Q: What has twelve arms, twelve legs and twelve teeth?
    A: The Pouges

    Reply
  15. Baynard Woods says:

    Weirdly, I had a similar, but not quite as conciliatory, meeting with Baltimore Mayor Stephanie Rawlings-Blake at roughly the same time. Of course, we’re not quite in the same category, but it was actually nice to see her angry. http://www.citypaper.com/arts/art-seen/bcp-baltimore-mayor-stephanie-rawlings-blake-and-me-20140721,0,5824123.story

    Reply
  16. Stephen says:

    The only thing that would have made this serendipitous meeting, and the recounting of it, more perfect, would have been the availability of Natty Boh at the Amtrak bar.

    Reply
  17. Max H. says:

    This is what I love about Amtrak. Thanks for sharing this story.

    And “casting tapes”? Does that mean we have a new David Simon epic to look forward to? I hope so.

    Reply
  18. MrsDavidSimon says:

    You sang? I hope you weren’t in the Quiet Car. I’d have had you both thrown out in Perryville.

    Reply
  19. Brendan says:

    Don’t understand why he hated The Wire. I don’t think he resembles Mayor Royce in any way.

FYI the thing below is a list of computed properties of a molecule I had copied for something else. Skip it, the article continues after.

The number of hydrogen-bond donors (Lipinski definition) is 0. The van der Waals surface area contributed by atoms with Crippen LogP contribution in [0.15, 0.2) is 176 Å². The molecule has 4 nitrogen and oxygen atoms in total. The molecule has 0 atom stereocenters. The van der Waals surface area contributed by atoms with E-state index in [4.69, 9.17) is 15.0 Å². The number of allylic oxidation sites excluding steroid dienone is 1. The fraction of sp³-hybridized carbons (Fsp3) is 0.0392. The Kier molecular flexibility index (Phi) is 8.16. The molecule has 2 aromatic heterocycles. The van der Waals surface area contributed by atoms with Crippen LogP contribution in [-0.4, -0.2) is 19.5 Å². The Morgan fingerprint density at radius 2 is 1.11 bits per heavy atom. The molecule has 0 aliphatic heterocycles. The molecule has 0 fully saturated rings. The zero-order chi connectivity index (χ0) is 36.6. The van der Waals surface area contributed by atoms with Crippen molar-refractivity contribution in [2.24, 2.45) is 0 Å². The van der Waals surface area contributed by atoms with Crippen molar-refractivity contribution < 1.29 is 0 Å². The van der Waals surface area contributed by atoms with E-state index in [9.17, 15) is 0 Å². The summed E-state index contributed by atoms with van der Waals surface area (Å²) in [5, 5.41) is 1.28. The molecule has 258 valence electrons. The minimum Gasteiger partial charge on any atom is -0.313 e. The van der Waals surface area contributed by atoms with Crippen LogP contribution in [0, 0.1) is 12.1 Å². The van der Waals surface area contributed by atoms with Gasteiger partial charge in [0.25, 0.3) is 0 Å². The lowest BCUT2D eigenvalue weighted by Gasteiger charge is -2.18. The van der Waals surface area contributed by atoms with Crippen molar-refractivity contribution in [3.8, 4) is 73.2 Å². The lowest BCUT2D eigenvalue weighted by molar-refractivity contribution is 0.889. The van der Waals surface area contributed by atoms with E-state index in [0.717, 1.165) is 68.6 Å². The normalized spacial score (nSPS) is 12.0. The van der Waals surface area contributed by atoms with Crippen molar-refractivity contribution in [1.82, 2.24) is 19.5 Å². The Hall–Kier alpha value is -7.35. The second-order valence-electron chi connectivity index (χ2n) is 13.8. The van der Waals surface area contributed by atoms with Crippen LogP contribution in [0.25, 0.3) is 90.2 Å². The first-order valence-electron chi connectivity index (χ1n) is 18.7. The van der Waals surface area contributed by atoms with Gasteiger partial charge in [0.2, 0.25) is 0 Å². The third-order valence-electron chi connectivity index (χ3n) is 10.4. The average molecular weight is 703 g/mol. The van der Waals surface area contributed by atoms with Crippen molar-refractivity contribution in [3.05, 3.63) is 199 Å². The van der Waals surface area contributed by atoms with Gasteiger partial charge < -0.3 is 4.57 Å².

Reply
  20. Kevin says:

    Mr Simon:

    Is there an expiration date for off the record conversations? Would journalism be possible if everything was on the record? Loaded broad questions, yes but based on your interactions with Gov. O’Malley one couldn’t help but wonder. Thank you

    Reply
    • David Simon says:

      In my opinion, when a reporter agrees that a conversation or a portion of such is off the record, then the reporter is ethically required to keep that confidence until the source releases him from the obligation, or until the source dies. I had an off-the-record conversation with William Zantzinger, he of “The Lonesome Death of Hattie Carroll” notoriety, in 1988. I did not reveal the substance of that conversation until Mr. Zantzinger had died nearly a quarter century later.

      A reporter does not have to agree to off-the-record or not-for-attribution terms, nor does he have to suggest such terms. But once he does suggest or agree to them, in the hope of receiving more frank or honest information than might be confirmed in some other fashion, or that might provide insight and context for other information already known, then he’s obligated to honor his given word.

      I understood a lot more about my beat and the events of the day by talking to some sources off the record, or not for attribution. It was a valuable tool. It can be misused by either party of course, and it should not be granted or sought capriciously. Bbut there is no arguing that a lot of insight comes from sources who either don’t wish to be named, or don’t wish to provide that insight publicly.

      Reply
  21. Ed says:

    You’re too mature. I would have just sulked until he got off the train.

    Reply
  22. Alan says:

    Hi David,

    Love this story & that activity is picking up on the site again.